Matilda the Musical

By: Lilly Gelman  |  November 3, 2016

Matilda the Musical debuted on Broadway in the Shubert Theater in April 2013 and has been a smash hit since its opening night. Based on the best selling children’s novel by Roald Dahl, this new adaptation of a long loved story brought nostalgia and fun childhood memories back to so many viewers in the audience. The musical tells the story of Matilda, a genius, book-loving, five year old girl born into a corrupt, TV-obsessed family that neither wants nor appreciates her one-of-a-kind mind. Matilda finds herself in a school with a child-hating headmistress, Miss Trunchbull, who bullies everyone including Matilda’s caring and supportive teacher, Miss Honey. As the story progresses, Matilda discovers that, “even if you’re little you can do a lot” and that to make positive change “sometimes you have to be a little bit naughty.”

There is a lot to look for in a musical. It can be judged by its songs, score, plot, character development, and so many other aspects that an in-depth review would be endless. Since the story was familiar to me, and the characters were ones that I know and love, I focused on other aspects of the performance. What first caught my attention was the scenery and props. There was something very minimalistic about the staging. A couch here and a TV set there indicated Matilda’s home, while tall bookshelves filled with white, titleless books showed the audience that they had entered Matilda’s safe haven, the library. This style—showing the audience where they are supposed to be without spelling it out for them—allows the viewers to complete the picture for themselves, to fill in the walls and the floors and the titles of the books, giving each patron a unique experience.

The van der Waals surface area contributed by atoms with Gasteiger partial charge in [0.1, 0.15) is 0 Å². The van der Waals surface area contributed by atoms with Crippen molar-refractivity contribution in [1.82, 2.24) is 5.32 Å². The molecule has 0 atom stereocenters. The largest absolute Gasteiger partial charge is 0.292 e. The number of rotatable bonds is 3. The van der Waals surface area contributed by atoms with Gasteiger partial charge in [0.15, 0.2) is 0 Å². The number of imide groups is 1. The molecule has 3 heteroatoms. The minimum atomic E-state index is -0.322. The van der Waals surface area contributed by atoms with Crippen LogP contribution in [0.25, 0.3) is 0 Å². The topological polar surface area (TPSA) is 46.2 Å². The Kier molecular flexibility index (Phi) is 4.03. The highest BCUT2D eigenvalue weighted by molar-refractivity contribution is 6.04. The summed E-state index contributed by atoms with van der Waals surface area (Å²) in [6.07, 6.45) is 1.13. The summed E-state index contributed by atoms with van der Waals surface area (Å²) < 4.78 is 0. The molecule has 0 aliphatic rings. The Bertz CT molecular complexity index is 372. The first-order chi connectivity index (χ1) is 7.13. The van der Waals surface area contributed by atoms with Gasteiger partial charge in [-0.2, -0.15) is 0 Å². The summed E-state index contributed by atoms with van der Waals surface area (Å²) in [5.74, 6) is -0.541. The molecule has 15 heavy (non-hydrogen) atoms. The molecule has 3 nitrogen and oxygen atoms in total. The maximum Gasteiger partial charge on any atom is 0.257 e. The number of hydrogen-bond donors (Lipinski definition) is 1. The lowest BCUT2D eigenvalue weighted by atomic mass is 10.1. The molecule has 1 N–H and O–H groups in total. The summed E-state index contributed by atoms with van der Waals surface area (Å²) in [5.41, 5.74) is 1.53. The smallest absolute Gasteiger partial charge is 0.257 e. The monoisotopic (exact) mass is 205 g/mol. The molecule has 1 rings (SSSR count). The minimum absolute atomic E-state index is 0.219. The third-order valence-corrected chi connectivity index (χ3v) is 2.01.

The casting of the show was just as creative as the set. While Matilda is played by a girl of roughly nine years of age, and the majority of the children are played by kids, mixed into the chorus are adults who play older children at the school. Dressed in shorts and jumpers like the rest of the schoolchildren, these members of the ensemble add a quirkiness to the dance numbers that was already semi-present in the choreography. The dance moves were not fluid and graceful like many Broadway dance scenes. They were jerky and deliberate, highlighting the childishness of the cast.

That is exactly what gave the show most of its charm. Matilda gave the audience a window into the minds of children and transported adults in the theatre back to their schoolboy and girl days. In the second act, the song “When I Grow Up” completed the transportation. It’s a beautiful slow number sung by the schoolchildren, who imagine what their lives will be like as adults. It is filled with lyrics describing how they “will eat sweets every day on the way to work” and “go to bed late every night” depicting the untainted, naive childhood dreams of a carefree adulthood.

Matilda is a fun, energetic, and entertaining show that, manages to both focus on children and act as an amazing throwback for those that are a bit older. The story never gets old, and the new twists added to the Broadway show make revisiting this childhood favorite even more worthwhile. Matilda will hold its final performance on January 1st, 2017. matilda